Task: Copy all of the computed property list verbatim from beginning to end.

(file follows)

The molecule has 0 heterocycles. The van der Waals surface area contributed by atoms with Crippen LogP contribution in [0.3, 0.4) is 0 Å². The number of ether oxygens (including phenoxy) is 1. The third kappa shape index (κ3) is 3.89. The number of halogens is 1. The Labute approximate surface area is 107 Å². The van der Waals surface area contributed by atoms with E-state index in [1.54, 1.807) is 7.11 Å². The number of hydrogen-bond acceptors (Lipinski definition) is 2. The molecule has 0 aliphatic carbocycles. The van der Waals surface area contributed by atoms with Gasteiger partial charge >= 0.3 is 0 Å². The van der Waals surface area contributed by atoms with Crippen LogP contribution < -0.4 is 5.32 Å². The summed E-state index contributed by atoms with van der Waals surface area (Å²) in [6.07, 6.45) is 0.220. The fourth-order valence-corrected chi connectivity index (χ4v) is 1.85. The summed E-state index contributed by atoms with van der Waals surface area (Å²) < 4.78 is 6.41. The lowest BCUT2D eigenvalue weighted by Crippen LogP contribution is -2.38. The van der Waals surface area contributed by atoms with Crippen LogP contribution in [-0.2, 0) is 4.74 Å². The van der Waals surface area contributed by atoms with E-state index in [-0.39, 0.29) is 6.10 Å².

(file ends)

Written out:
The molecule has 0 heterocycles. The van der Waals surface area contributed by atoms with Crippen LogP contribution in [0.3, 0.4) is 0 Å². The number of ether oxygens (including phenoxy) is 1. The third kappa shape index (κ3) is 3.89. The number of halogens is 1. The Labute approximate surface area is 107 Å². The van der Waals surface area contributed by atoms with E-state index in [1.54, 1.807) is 7.11 Å². The number of hydrogen-bond acceptors (Lipinski definition) is 2. The molecule has 0 aliphatic carbocycles. The van der Waals surface area contributed by atoms with Gasteiger partial charge >= 0.3 is 0 Å². The van der Waals surface area contributed by atoms with Crippen LogP contribution < -0.4 is 5.32 Å². The summed E-state index contributed by atoms with van der Waals surface area (Å²) in [6.07, 6.45) is 0.220. The fourth-order valence-corrected chi connectivity index (χ4v) is 1.85. The summed E-state index contributed by atoms with van der Waals surface area (Å²) < 4.78 is 6.41. The lowest BCUT2D eigenvalue weighted by Crippen LogP contribution is -2.38. The van der Waals surface area contributed by atoms with Crippen LogP contribution in [-0.2, 0) is 4.74 Å². The van der Waals surface area contributed by atoms with E-state index in [-0.39, 0.29) is 6.10 Å².